The knee is the largest joint in the body, made up of the lower end of the thighbone (femur), the upper end of the shinbone (tibia), and the kneecap (patella).
The ends of these three bones are covered with articular cartilage, a smooth substance that protects the bones and enables them to move easily.
The menisci are located between the femur and tibia. These C-shaped wedges act as “shock absorbers” that cushion the joint. Large ligaments hold the femur and tibia together and provide stability.
In an arthritic knee joint, the cartilage that cushions the bones of the knee softens and wears away.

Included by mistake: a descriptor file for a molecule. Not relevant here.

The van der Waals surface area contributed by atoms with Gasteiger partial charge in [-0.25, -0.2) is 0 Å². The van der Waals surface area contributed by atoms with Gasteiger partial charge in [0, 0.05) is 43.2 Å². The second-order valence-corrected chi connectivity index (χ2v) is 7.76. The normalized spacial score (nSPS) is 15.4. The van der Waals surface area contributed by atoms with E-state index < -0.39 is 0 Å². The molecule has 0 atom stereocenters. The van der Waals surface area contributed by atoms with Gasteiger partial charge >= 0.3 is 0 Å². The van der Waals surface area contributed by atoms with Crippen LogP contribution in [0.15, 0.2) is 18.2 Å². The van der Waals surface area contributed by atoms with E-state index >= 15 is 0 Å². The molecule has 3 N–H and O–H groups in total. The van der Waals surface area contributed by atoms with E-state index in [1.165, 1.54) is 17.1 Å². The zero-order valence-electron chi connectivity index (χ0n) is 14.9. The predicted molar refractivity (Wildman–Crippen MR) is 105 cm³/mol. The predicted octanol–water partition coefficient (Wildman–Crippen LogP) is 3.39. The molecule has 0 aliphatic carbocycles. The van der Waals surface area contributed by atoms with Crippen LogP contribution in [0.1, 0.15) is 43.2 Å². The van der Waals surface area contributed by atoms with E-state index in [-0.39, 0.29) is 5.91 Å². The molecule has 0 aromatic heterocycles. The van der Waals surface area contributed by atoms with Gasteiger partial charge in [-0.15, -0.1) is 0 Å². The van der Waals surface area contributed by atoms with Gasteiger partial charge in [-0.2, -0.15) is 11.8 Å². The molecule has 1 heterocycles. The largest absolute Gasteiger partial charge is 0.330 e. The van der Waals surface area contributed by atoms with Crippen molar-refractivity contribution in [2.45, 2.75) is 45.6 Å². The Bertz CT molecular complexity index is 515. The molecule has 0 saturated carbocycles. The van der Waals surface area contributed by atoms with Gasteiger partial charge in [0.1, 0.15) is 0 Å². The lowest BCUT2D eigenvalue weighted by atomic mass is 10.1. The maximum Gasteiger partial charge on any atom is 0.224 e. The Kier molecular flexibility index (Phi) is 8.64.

The bones then rub against one another, causing knee pain and stiffness. This is the most common reason for Total Knee Replacement (TKR) surgery.
This content is intended to give you information which will help you prepare for knee replacement surgery.
Treatment is always planned on an individual basis so your experiences may differ slightly from the information given.
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